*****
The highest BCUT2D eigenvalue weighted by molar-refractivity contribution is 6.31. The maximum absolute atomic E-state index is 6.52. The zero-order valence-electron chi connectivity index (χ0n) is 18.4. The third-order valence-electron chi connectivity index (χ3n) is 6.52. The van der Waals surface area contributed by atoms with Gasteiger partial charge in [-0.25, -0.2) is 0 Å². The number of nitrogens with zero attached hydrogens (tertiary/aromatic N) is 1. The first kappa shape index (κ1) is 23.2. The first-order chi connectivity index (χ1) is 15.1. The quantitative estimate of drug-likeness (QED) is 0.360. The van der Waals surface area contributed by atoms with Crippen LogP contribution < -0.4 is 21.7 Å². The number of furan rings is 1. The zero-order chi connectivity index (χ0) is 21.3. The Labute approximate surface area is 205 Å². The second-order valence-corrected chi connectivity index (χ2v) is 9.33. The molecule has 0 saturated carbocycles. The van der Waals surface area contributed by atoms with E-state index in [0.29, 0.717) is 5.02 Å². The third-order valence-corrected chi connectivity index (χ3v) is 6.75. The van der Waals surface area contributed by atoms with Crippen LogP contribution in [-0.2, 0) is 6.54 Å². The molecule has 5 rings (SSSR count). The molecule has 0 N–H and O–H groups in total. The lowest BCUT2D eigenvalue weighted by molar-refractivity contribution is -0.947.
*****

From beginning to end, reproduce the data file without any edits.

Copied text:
The highest BCUT2D eigenvalue weighted by molar-refractivity contribution is 6.31. The maximum absolute atomic E-state index is 6.52. The zero-order valence-electron chi connectivity index (χ0n) is 18.4. The third-order valence-electron chi connectivity index (χ3n) is 6.52. The van der Waals surface area contributed by atoms with Gasteiger partial charge in [-0.25, -0.2) is 0 Å². The number of nitrogens with zero attached hydrogens (tertiary/aromatic N) is 1. The first kappa shape index (κ1) is 23.2. The first-order chi connectivity index (χ1) is 15.1. The quantitative estimate of drug-likeness (QED) is 0.360. The van der Waals surface area contributed by atoms with Crippen LogP contribution < -0.4 is 21.7 Å². The number of furan rings is 1. The zero-order chi connectivity index (χ0) is 21.3. The Labute approximate surface area is 205 Å². The second-order valence-corrected chi connectivity index (χ2v) is 9.33. The molecule has 0 saturated carbocycles. The van der Waals surface area contributed by atoms with E-state index in [0.29, 0.717) is 5.02 Å². The third-order valence-corrected chi connectivity index (χ3v) is 6.75. The van der Waals surface area contributed by atoms with Crippen LogP contribution in [-0.2, 0) is 6.54 Å². The molecule has 5 rings (SSSR count). The molecule has 0 N–H and O–H groups in total. The lowest BCUT2D eigenvalue weighted by molar-refractivity contribution is -0.947.